Taken together, these early figures indicate that students are already using AI tools in their work—though probably not overwhelmingly. That puts educators in an awkward position. “I don’t want to spend my entire year hunting for examples of AI writing and looking for cheating,” says Marcus Luther, a high school English teacher in Keizer, Oregon. “One, I don’t trust myself to be successful at that, and two, I don’t trust the tools. And most importantly, I don’t want to take that mindset into how I read student work. I want to set expectations, but I also want to be affirmative in how I look at students’ writing.”
WHAT WOULD SHAKESPEARE SAY?
Beyond black and white issues like plagiarism, it will be difficult to create a blanket set of rules at the start of the year, simply because the technology is changing so quickly. Google is currently beta testing a generative AI tool, called “Help me write,” that will integrate its Bard AI technology directly into Google Docs. With a few keystrokes, students will be able to generate a few paragraphs’ worth of material inside the word processor they’re already using. The new feature has the potential to change how we approach writing, normalizing AI output as a starting point. The blank page, once the bane of even mature writers, may soon seem as quaint as the slide ruler.
Dialogue may already be as important as policy. “I’m very much unsure of what the process looks like in terms of them forming their own original writing,” says Luther, “so I think it’s really appropriate to have conversations with students about how they feel about AI.” Now, he plans to ask his students to consider the murky ethics of AI and what choices they would make in his shoes. As teachers, when and how would they let students use AI? Would they consider a poem or novel created using a generative AI tool to be wholly original? And what is being lost if we use AI in place of thinking for ourselves? “I want to, as much as possible, be transparent in bringing the philosophical issues into the classroom with humility,” he says. “I don’t want to pretend like I have answers that I don’t.”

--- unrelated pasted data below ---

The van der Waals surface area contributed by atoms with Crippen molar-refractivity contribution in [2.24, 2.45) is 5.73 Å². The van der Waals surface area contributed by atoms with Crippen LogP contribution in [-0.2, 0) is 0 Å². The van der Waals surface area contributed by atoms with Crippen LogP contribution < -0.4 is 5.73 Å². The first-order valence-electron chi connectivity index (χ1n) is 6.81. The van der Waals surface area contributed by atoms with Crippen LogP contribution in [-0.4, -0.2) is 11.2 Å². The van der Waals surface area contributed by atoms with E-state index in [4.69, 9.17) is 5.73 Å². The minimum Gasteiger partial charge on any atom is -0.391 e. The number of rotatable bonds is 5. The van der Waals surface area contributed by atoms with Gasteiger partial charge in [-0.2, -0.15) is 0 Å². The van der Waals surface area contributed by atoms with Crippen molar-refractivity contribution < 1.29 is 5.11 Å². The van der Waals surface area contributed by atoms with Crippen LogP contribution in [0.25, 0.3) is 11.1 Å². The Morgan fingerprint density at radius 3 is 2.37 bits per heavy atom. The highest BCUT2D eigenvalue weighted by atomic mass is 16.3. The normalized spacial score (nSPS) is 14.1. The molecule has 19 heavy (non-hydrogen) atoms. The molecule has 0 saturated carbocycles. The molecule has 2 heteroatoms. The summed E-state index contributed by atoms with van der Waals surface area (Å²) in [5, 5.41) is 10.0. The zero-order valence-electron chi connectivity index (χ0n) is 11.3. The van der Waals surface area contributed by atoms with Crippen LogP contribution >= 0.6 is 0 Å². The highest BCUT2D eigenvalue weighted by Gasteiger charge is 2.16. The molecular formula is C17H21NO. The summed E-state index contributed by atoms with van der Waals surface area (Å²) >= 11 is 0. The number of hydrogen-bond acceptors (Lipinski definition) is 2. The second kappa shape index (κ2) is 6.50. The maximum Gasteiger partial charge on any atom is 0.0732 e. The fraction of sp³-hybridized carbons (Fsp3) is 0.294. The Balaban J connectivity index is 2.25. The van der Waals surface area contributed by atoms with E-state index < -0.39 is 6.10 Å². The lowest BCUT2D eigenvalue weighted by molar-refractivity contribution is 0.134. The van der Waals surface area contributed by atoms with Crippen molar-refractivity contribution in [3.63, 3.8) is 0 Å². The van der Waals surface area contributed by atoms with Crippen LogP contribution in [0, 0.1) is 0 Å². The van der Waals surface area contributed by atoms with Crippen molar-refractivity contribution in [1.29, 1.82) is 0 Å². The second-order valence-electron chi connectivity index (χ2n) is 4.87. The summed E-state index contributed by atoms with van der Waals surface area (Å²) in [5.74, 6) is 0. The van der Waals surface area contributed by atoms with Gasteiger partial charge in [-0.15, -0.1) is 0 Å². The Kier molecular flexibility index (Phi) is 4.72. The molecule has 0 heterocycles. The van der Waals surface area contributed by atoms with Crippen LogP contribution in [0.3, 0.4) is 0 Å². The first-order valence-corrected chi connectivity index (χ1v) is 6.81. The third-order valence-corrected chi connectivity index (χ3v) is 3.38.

Recently, Zimmerman conducted a similar thought experiment with the students in her focus group. Following a conversation on Shakespeare, she asked them to use ChatGPT to play around with generating love letters—an intimate subject to most teenagers. As they were having fun injecting humor and emotion into their letters, she dropped a sly question: What if you got a letter from someone you liked and began to question whether it was from the heart or generated by AI?
“There was this little gasp that came across the kids, and they looked at each other, because it’s one thing if you talk about content that wasn’t original to them, and it’s an assignment that they turn in,” she says. “But when it’s very personal and it’s something that they want to know is real and unique, it hits them in a different way.”